Song of Survival

Credit: Harold Greer

I was one of those lucky ones: those ones who never studied or did much revision but still got good grades in exams. My dad, God bless him, seemed the complete opposite and so on this particular Sunday afternoon, he was away at university trying to lift us up by studying an engineering degree. I remember how he used to take his time drawing those architectural lines with such perfect strokes that they became art to me. Every line had to be the perfect length, drawn with a perfectly sharpened 2B pencil and no mistakes were to be made: a perfectionist.

I wasn’t dwelling in perfection on that day. With careful yet jagged writing, I scribbled down answers to my homework on a colourless exercise book as I waited patiently in routine for my mum to finish browning the sliced plantains as she sang her praises to God. It’s strange how I never noticed the way in which her voice dipped and rose at the wrong places and at the wrong times until now. Or perhaps it’s normal how as a child, the big ‘adult’ things fly over your head while the subtle ones miss you by a second look, a second thought or even just a second.

Raised as a Christian, I was scared of Hell and I was scared of that trumpet blowing just after I had hastily enjoyed a stolen spoonful of Milo from the kitchen. So when it happened, I was scared for real. The ground and only the ground shook: a loyal uncomplaining servant, it grumbled from its core and spread a fleeting chaos upon its masters. I couldn’t remember whether I had sinned lately so to reserve my place on God’s right hand, I placed my shiny white textbook on my head and asked for forgiveness of my sins. All was well for me and I smiled in excitement even amidst the combined sirens of fear as my street echoed the deep howls of Remi and the dog next door.

Oh such quiet confidence when I realised my folly and proudly told my mum as importantly as any nine year old could manage that it was simply a little earthquake! But then, the ground shook again and this time, its grumble introduced a deep chaos that settled deep on its surface. Windows and rooftops broke, people ran seemingly in no direction and Remi howled even louder as if crying to us to follow their lead.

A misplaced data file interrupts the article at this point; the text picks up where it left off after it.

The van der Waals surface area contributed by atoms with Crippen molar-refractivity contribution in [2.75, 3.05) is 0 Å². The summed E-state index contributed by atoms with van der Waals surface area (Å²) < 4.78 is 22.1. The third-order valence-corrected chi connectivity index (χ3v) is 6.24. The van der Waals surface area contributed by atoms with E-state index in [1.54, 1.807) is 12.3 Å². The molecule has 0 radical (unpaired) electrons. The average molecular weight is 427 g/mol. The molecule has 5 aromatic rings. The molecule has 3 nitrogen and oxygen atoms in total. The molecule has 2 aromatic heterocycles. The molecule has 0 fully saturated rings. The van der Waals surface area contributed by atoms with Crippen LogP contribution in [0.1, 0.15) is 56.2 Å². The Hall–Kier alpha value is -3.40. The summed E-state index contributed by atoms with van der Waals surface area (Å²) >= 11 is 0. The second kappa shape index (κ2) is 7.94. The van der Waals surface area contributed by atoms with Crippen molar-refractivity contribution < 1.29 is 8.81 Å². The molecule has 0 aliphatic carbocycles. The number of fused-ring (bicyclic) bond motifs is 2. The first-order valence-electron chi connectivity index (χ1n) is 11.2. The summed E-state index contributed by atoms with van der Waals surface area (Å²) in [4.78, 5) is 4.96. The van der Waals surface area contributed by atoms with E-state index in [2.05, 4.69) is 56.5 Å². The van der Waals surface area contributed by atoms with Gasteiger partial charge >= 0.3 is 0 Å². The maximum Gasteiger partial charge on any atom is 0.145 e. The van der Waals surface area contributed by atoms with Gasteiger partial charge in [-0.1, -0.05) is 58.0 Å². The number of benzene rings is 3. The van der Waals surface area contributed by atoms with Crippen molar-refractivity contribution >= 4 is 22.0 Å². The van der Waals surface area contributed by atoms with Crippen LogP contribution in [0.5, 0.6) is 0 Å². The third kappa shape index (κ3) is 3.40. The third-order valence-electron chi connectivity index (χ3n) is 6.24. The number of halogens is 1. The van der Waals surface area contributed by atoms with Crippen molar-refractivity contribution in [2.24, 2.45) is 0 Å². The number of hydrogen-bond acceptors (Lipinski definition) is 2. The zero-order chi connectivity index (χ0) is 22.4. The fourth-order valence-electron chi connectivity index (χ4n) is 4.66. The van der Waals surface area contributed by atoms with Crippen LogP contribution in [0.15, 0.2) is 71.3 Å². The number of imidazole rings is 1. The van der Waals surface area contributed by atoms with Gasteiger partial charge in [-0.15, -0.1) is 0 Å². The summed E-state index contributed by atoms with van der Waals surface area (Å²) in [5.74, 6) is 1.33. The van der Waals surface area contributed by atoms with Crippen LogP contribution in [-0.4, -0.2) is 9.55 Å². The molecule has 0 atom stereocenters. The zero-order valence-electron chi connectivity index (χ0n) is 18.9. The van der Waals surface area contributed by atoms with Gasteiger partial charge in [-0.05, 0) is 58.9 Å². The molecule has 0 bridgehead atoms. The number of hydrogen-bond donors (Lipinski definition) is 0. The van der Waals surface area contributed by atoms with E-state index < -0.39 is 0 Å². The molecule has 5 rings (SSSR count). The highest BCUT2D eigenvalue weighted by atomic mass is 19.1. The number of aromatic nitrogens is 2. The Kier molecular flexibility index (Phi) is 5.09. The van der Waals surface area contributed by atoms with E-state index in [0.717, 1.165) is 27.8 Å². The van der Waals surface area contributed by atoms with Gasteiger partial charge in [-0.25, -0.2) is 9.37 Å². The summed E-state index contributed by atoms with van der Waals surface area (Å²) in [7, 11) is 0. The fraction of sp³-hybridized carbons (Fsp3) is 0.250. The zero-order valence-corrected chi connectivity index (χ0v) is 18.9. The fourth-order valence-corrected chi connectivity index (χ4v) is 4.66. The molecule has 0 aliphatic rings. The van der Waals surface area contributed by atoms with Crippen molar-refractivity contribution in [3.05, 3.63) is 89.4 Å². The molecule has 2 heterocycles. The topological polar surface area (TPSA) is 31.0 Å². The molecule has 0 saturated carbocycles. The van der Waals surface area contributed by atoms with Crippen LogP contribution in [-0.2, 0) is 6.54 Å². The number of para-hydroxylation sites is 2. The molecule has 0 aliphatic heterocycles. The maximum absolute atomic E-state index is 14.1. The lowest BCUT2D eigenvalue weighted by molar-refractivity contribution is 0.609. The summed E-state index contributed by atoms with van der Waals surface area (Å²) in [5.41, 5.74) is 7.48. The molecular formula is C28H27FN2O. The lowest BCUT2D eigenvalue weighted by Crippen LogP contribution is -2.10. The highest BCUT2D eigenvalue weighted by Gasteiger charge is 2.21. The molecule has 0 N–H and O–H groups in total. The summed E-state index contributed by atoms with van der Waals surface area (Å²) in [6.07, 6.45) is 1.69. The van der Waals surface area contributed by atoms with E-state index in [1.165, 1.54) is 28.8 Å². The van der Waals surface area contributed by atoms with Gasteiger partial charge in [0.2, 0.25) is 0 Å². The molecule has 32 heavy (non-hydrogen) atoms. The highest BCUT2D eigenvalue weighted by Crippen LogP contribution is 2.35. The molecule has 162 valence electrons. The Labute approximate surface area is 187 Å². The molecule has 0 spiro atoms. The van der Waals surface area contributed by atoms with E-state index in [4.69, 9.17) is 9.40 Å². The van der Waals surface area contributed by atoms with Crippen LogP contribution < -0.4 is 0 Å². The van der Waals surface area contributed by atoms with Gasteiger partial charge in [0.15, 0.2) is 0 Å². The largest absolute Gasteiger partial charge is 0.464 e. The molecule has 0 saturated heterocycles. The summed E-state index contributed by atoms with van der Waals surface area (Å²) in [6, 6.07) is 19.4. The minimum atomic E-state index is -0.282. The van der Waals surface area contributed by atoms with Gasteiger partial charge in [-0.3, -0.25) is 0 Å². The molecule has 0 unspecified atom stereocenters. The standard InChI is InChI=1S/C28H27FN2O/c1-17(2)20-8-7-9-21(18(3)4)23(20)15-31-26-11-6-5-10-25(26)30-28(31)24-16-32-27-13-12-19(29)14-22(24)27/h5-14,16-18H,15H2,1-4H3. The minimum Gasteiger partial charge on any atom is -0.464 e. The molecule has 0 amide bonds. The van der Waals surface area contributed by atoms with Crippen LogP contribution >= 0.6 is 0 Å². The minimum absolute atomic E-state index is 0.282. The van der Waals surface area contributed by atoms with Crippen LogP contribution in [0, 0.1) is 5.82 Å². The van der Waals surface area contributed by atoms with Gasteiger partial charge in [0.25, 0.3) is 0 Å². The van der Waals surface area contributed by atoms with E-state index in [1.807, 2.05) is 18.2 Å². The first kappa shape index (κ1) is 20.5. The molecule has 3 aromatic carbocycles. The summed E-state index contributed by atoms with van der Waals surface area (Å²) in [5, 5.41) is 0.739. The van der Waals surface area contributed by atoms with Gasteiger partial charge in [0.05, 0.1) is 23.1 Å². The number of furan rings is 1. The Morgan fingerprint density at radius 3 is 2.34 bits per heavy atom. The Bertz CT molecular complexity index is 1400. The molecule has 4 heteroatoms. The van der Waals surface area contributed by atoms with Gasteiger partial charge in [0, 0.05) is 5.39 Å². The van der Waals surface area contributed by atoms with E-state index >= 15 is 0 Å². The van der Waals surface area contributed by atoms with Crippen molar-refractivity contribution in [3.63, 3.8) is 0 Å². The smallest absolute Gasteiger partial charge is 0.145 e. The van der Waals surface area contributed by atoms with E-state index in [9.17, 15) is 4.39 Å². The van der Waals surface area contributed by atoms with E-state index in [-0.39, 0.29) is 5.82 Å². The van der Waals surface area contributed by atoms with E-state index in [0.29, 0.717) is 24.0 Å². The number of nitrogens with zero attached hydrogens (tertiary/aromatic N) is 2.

Black emptiness fills my mind before suddenly I appear downstairs in my neighbour’s mini-supermarket. In retrospect, I realise now the panic that must have replaced the joy in my mother’s singing heart but as a child, this flew over me. I watched soft rubber slippers flip into the air like pancakes before falling back down to the ground like dead bodies as people ran faster than their feet. I was still excited. My brother scratched his nose with his fat fingers then snugly went back to sleep resting his head on my mother’s strong back as she re-tied her wrapper. I could hear Remi two floors up still howling but this time, for herself: she had no way out.

Word soon travelled to us like it always does in such chaos and my assumptions were confirmed. It wasn’t an earthquake. Afterall, nobody remembers natural disasters like earthquakes and hurricanes cursing us Nigerians like it usually does in foreign countries likeAmerica. The alternative was worse. Maybe because it wasn’t natural or because I suddenly understood what it was to fear death but when my neighbour suggested we outrun the bomb explosion like everybody else, I readily agreed as my mum did.

I began running. Fast. In my childhood and in my fear, I forgot everything else. I forgot Remi, my dad, or the half-browned plantains my mum had left floating in the oil. My skinny legs held my future in that moment. Where would they take me?

My mother stopped so I guess the joy in her heart must have returned. A chain reaction began and my neighbour and her children all stopped and I completed the reaction. I thought it was a wrong decision but I didn’t voice it. I was just a child afterall. Determinedly, we trooped back into my neighbours compound and the songs in my mother’s heart found voice.

God heard us among the howls of the dogs, the screams of the people and the deep grumbles of the land and the bombs surrendered two area codes away from us. The sun set and from the safety of God’s net we saw an extraordinarily bright orange sky. Who knew such man-made disaster could cause something so beautiful? Later that night, before I went to bed, I ate some white, oil-soaked plantain.

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